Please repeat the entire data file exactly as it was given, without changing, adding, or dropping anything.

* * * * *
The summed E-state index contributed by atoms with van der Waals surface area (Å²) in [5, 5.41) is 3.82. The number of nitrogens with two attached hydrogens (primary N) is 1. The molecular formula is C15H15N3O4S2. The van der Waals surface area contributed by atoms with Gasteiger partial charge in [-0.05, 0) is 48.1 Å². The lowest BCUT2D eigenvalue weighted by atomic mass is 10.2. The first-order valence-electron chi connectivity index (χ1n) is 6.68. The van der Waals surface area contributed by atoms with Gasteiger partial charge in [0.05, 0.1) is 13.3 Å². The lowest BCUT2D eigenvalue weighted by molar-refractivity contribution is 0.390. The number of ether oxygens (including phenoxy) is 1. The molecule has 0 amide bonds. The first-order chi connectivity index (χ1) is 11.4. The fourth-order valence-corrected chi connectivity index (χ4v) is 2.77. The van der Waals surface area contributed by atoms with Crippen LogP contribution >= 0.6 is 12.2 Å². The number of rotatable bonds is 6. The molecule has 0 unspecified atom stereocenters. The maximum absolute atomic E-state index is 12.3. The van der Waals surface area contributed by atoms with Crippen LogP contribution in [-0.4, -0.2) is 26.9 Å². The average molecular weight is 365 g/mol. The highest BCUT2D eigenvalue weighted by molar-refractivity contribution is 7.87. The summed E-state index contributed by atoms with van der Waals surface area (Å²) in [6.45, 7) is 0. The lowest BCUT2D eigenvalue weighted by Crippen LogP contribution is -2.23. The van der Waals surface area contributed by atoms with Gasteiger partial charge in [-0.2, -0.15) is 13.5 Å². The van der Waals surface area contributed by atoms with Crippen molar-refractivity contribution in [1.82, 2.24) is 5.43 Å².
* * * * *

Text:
The summed E-state index contributed by atoms with van der Waals surface area (Å²) in [5, 5.41) is 3.82. The number of nitrogens with two attached hydrogens (primary N) is 1. The molecular formula is C15H15N3O4S2. The van der Waals surface area contributed by atoms with Gasteiger partial charge in [-0.05, 0) is 48.1 Å². The lowest BCUT2D eigenvalue weighted by atomic mass is 10.2. The first-order valence-electron chi connectivity index (χ1n) is 6.68. The van der Waals surface area contributed by atoms with Gasteiger partial charge in [0.05, 0.1) is 13.3 Å². The lowest BCUT2D eigenvalue weighted by molar-refractivity contribution is 0.390. The number of ether oxygens (including phenoxy) is 1. The molecule has 0 amide bonds. The first-order chi connectivity index (χ1) is 11.4. The fourth-order valence-corrected chi connectivity index (χ4v) is 2.77. The van der Waals surface area contributed by atoms with Crippen LogP contribution >= 0.6 is 12.2 Å². The number of rotatable bonds is 6. The molecule has 0 unspecified atom stereocenters. The maximum absolute atomic E-state index is 12.3. The van der Waals surface area contributed by atoms with Crippen LogP contribution in [-0.4, -0.2) is 26.9 Å². The average molecular weight is 365 g/mol. The highest BCUT2D eigenvalue weighted by molar-refractivity contribution is 7.87. The summed E-state index contributed by atoms with van der Waals surface area (Å²) in [6.45, 7) is 0. The lowest BCUT2D eigenvalue weighted by Crippen LogP contribution is -2.23. The van der Waals surface area contributed by atoms with Gasteiger partial charge in [-0.2, -0.15) is 13.5 Å². The van der Waals surface area contributed by atoms with Crippen molar-refractivity contribution in [1.82, 2.24) is 5.43 Å².